Punjab – Police arrested Christians on July 10 after Hindu nationalists beat them, falsely accusing them of forcible conversion in Gurdaspur. Members of the Indian Pentecostal Church of God (IPCG) Western Region were visiting houses in the area on a social outreach mission when a group of extremists began to argue with them and then started beating four of them with their fists and shoes. Later they handed the Christians over to police, along with three more Christian men and five Christian women, complaining that they were converting people from the Hindu religion. Pastor Promod Samuel, along with the IPCG head A.M. Samuel, rushed to the Gurdaspur City police station to help the Christians, but officers detained them as well. Samuel told Compass that the president of the Hindu extremist groups Shiva Sena and Bajrang Dal, as well as many other Hindu nationalist leaders, gathered at the police station clamoring for officers to file charges against the 14 Christians. Hearing of the arrests, Christian leaders of Gurdaspur requested their release. The Christians were not released until Samuel signed an agreement assuring that Christians would not enter any non-Christian home. “The extremists are continuously following us around, to keep a check on us.” Samuel said.

Andhra Pradesh – Hindu extremists toppled a church building and attacked Christians on July 6 in Parawada, Visakhapatnam. The All India Christian Council (AICC) reported that local Hindu extremists were jealous and angry that a church stood at the entrance of the village and urged the Christians to move. The extremists threatened to attack the Christian community, claiming that they would allow no church in the area. When the church pastor refused to give in to their demand, they began damaging his household goods and pulled down the church building. The extremists also stopped the Christians from drawing water from a well. AICC was taking steps to resolve the matter at press time.

Madhya Pradesh – Police on July 4 arrested and charged two Christians under the state’s controversial “anti-conversion” law at Jawahar Nadar, Adharthal. According to the Global Council of Indian Christians (GCIC), a member of the Apostolic Christian Assembly, Shravan Kuman Dubey, invited Vishal Lal to lead a prayer service for his 6-year-old son Ravi’s birthday. Around 7:30 p.m., during prayer, a mob of nearly 75 Hindu nationalist extremists accompanied by police entered the house and falsely accused those present of forced conversion, taking 14 Christians to the Adhartal police station. After nearly four hours, police charged Shravan Kumar and Vishal Lal with forcible conversion and sent the others home. With GCIC intervention, both were released on bail the next day.

Madhya Pradesh – Hindu extremists belonging to the Dharma Raksha Samithi (Religion Protection Council) on June 28 stopped a Christian school bus and questioned young elementary students in Indore. The Global Council of Indian Christians reported that the bus was carrying Christian students from Orissa to their school in Indore. The extremists ordered the young students to get out of the bus and asked them whether forceful conversion was taking place, frightening the schoolchildren as police remained mere spectators. After threatening to harm the Christians if they carried out any Christian activities, they let them go. Area Christian leaders condemned the incident as a sign of Hindu extremists’ “reign of terror” in the state and demanded an investigation.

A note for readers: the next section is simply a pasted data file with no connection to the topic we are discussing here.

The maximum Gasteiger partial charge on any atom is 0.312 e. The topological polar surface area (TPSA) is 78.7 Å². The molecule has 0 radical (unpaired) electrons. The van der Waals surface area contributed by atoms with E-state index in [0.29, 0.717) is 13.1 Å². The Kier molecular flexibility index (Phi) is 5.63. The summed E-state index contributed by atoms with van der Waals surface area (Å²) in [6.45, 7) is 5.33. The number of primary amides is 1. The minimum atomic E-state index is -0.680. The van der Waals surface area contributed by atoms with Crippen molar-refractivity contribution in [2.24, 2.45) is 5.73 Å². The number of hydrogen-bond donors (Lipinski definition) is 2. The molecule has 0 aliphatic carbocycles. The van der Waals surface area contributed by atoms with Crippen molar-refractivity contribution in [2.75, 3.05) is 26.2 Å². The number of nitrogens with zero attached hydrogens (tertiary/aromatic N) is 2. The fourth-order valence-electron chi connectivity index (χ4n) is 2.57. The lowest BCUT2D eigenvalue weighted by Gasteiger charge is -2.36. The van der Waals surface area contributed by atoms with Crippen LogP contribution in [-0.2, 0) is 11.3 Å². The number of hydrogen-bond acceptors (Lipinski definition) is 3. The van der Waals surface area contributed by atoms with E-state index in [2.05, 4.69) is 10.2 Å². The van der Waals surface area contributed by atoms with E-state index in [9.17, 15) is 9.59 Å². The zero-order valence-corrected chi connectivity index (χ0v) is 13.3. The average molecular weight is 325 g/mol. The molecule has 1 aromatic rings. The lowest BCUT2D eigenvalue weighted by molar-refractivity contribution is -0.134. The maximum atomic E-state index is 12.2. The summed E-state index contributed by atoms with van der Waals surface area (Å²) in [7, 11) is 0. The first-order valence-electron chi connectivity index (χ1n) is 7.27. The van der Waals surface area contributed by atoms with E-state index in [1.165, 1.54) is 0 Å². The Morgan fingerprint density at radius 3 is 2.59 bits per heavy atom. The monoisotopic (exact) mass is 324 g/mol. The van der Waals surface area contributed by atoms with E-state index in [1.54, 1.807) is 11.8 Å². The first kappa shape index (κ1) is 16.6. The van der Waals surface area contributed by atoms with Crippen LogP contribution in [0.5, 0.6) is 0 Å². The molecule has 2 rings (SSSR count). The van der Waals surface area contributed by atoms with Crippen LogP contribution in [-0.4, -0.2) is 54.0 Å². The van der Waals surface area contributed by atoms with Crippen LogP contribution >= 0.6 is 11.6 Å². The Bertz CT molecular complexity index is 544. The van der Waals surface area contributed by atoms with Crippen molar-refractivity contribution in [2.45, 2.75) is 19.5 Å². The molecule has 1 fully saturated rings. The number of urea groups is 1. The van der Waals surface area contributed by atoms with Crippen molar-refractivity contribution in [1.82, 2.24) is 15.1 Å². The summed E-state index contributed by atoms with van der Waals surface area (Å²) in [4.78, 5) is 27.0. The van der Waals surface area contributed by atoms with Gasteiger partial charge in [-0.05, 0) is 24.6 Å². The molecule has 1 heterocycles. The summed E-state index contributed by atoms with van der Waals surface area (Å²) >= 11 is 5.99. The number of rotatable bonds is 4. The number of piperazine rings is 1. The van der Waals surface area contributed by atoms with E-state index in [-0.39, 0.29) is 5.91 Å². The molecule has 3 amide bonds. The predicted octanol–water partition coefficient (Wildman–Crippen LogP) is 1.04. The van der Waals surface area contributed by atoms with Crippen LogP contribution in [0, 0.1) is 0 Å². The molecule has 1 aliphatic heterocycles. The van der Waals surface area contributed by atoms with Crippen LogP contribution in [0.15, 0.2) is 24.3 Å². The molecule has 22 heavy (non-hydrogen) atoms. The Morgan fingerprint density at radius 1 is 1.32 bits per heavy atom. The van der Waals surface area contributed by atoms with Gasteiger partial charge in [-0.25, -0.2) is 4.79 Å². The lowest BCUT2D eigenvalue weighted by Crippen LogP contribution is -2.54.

Karnataka – On June 13 in Anekal, Bangalore, Hindu extremists from the Rashtriya Swayamsevak Sangh beat a pastor whom they accused of forceful conversion. The Evangelical Fellowship of India reported that, in an apparently premeditated attack, an unidentified extremist telephoned Pastor Sam Joseph to come and pray for a sick person. The pastor agreed, only to be taken to a gathering of Hindu extremists with media people. The extremists accused the pastor of forceful conversion, beat him up and dragged him to Hebbagudi police station. Police released the pastor without charges after forcing him to agree that he would no longer lead Christian meetings.

Himachal Pradesh – State officials on June 5 sealed a Mission India building, claiming that it belongs to “outsiders,” in Bari, Mandi district. The Evangelical Fellowship of India’s (EFI) advocacy desk reported that the government closed the building, which functioned as a Bible study center and orphanage, claiming that no land in the area could be owned by non-native people. Pastor Sam Abraham told Compass that Mission India purchased the plot in 2005, constructed a building in 2007 and began using it as a Bible study center and orphanage in 2008. In July 2008, Hindu extremists filed a complaint against Mission India of forceful conversion and demanded the building be shut down. The extremists have since accused the Christians of forceful conversion, verbally abused them for their faith and threatened to kill them if they did not leave. Mission India officials asserted that the land legally belongs to them and that they have all necessary documents. At press time the Christians were looking for a place to rent that would accommodate at least 10 orphans.

Report from Compass Direct News